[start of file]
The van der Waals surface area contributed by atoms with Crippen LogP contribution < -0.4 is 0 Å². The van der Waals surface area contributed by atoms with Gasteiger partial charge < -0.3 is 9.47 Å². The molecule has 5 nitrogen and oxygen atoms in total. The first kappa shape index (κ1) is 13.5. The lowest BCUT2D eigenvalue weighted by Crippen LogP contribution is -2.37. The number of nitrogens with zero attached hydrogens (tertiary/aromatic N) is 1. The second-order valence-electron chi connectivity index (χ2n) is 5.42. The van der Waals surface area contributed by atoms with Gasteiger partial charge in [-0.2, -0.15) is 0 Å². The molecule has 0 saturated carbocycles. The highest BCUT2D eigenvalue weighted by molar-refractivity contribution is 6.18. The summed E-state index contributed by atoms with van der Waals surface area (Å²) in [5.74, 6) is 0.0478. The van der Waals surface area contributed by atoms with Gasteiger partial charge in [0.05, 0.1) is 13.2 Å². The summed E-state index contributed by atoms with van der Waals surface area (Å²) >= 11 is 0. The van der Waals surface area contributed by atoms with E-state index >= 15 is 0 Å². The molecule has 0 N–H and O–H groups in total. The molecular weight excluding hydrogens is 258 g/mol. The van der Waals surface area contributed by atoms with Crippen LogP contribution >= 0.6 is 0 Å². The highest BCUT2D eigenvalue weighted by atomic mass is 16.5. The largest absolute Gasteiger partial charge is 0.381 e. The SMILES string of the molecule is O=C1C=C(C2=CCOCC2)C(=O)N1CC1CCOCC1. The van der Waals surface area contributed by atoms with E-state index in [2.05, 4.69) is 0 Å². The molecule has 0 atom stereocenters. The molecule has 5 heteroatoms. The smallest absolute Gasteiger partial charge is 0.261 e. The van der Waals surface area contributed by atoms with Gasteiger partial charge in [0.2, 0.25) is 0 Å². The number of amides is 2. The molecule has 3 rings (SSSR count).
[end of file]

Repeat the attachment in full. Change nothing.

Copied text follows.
The van der Waals surface area contributed by atoms with Crippen LogP contribution < -0.4 is 0 Å². The van der Waals surface area contributed by atoms with Gasteiger partial charge < -0.3 is 9.47 Å². The molecule has 5 nitrogen and oxygen atoms in total. The first kappa shape index (κ1) is 13.5. The lowest BCUT2D eigenvalue weighted by Crippen LogP contribution is -2.37. The number of nitrogens with zero attached hydrogens (tertiary/aromatic N) is 1. The second-order valence-electron chi connectivity index (χ2n) is 5.42. The van der Waals surface area contributed by atoms with Gasteiger partial charge in [-0.2, -0.15) is 0 Å². The molecule has 0 saturated carbocycles. The highest BCUT2D eigenvalue weighted by molar-refractivity contribution is 6.18. The summed E-state index contributed by atoms with van der Waals surface area (Å²) in [5.74, 6) is 0.0478. The van der Waals surface area contributed by atoms with Gasteiger partial charge in [0.05, 0.1) is 13.2 Å². The summed E-state index contributed by atoms with van der Waals surface area (Å²) >= 11 is 0. The van der Waals surface area contributed by atoms with E-state index >= 15 is 0 Å². The molecule has 0 N–H and O–H groups in total. The molecular weight excluding hydrogens is 258 g/mol. The van der Waals surface area contributed by atoms with Crippen LogP contribution >= 0.6 is 0 Å². The highest BCUT2D eigenvalue weighted by atomic mass is 16.5. The largest absolute Gasteiger partial charge is 0.381 e. The SMILES string of the molecule is O=C1C=C(C2=CCOCC2)C(=O)N1CC1CCOCC1. The van der Waals surface area contributed by atoms with E-state index in [2.05, 4.69) is 0 Å². The molecule has 0 atom stereocenters. The molecule has 5 heteroatoms. The smallest absolute Gasteiger partial charge is 0.261 e. The van der Waals surface area contributed by atoms with Gasteiger partial charge in [0.2, 0.25) is 0 Å². The number of amides is 2. The molecule has 3 rings (SSSR count).